The constellation of Orion the Hunter is one of the most dependable sights in the night sky. Even in the most light-polluted cities, the outline is readily visible. Orion has always looked a little cocky to me: the three stars of his belt cut an angled line, suggesting a hip thrust out to one side, while the bright stars that bejewel the corners of his shoulders and tunic make him look like he could be drawing his bow, which is what some mythological traditions say he’s doing—or he could be standing with his hands on hips, demanding to speak to the manager.
However, recent observations reveal that Orion may not be so stalwart after all: Betelgeuse, the bright star whose ruby-tinted glow marks Orion’s shoulder, is getting dimmer. This “fainting” (yes, cue your mental image of a giant star swooning on an equally large chaise longue) has some people speculating that we might be witnessing the final days before Betelgeuse burns out in a spectacular stellar death explosion, known as a supernova. Over the past few months, Betelgeuse has plunged in rank from being the 12th brightest star in the sky to being closer to the 20th, and astronomers all over the world are keenly watching to see what happens next.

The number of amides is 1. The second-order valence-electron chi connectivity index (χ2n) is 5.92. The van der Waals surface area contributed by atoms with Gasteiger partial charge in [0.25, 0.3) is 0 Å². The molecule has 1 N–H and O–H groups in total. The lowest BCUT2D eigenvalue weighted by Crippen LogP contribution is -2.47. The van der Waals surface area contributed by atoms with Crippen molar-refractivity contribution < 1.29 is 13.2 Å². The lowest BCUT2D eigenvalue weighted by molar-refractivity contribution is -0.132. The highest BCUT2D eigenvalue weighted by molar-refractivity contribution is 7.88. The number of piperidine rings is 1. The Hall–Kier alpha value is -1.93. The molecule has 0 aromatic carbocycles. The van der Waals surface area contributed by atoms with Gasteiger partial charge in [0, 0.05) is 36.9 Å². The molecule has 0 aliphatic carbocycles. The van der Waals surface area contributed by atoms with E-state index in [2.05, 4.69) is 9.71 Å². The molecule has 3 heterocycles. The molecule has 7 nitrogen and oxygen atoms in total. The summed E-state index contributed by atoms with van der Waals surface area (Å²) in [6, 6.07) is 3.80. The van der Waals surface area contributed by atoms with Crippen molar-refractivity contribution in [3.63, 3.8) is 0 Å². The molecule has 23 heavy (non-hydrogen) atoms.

Betelgeuse is a what’s known as a red supergiant, a gargantuan star with about 20 times the mass of the sun. Betelgeuse’s outer layers have swollen so much that if it were plopped down in our solar system in place of the sun, it would fill the space all the way out to Jupiter, swallowing up Mercury, Venus, Earth, and Mars. Massive stars like Betelgeuse are known to “live fast, die young”: At a mere 8 million years young, Betelgeuse is nearing the end of its days. (For comparison, our sun is a bit under 5 billion years old and hasn’t even reached midlife yet.) While supernovae happen all over the universe, it’s a rare treat to have one so close, and even better that at roughly 600 lightyears away, Betelgeuse is far enough that we’ll get to see the fireworks without also being zapped by high energy radiation from them. Betelgeuse’s distance also means that, whatever happens, we are currently observing its past—the dimming starlight we are seeing now on Earth has been traveling towards us for several hundred years. For all we know, Betelgeuse may have already exploded, but if it has, the light of its supernova hasn’t reached us yet. If Betelgeuse has already exploded and the light from the explosion arrives here (for example) tomorrow, then we’ll see the supernova tomorrow—but if Betelgeuse explodes tomorrow, Betelgeuse-time, Earth won’t see it for another 600 or so years.